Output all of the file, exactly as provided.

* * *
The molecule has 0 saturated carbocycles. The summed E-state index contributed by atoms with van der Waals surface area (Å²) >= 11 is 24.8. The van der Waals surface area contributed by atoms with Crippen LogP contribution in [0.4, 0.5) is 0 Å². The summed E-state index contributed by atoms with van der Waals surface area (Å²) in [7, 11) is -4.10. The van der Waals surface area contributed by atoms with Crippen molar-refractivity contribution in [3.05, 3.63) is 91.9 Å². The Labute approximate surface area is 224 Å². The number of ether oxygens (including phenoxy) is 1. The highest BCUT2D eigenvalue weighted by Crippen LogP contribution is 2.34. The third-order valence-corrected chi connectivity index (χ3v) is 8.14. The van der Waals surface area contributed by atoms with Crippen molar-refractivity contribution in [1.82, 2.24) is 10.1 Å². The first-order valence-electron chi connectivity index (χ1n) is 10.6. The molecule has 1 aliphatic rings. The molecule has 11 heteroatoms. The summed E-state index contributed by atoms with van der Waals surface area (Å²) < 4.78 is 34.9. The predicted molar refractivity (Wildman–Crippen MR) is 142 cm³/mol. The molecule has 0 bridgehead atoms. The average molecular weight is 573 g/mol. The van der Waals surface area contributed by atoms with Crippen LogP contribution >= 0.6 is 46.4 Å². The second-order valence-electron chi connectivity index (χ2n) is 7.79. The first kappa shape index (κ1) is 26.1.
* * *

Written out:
The molecule has 0 saturated carbocycles. The summed E-state index contributed by atoms with van der Waals surface area (Å²) >= 11 is 24.8. The van der Waals surface area contributed by atoms with Crippen LogP contribution in [0.4, 0.5) is 0 Å². The summed E-state index contributed by atoms with van der Waals surface area (Å²) in [7, 11) is -4.10. The van der Waals surface area contributed by atoms with Crippen molar-refractivity contribution in [3.05, 3.63) is 91.9 Å². The Labute approximate surface area is 224 Å². The number of ether oxygens (including phenoxy) is 1. The highest BCUT2D eigenvalue weighted by Crippen LogP contribution is 2.34. The third-order valence-corrected chi connectivity index (χ3v) is 8.14. The van der Waals surface area contributed by atoms with Crippen molar-refractivity contribution in [1.82, 2.24) is 10.1 Å². The first-order valence-electron chi connectivity index (χ1n) is 10.6. The molecule has 1 aliphatic rings. The molecule has 11 heteroatoms. The summed E-state index contributed by atoms with van der Waals surface area (Å²) < 4.78 is 34.9. The predicted molar refractivity (Wildman–Crippen MR) is 142 cm³/mol. The molecule has 0 bridgehead atoms. The average molecular weight is 573 g/mol. The van der Waals surface area contributed by atoms with Crippen LogP contribution >= 0.6 is 46.4 Å². The second-order valence-electron chi connectivity index (χ2n) is 7.79. The first kappa shape index (κ1) is 26.1.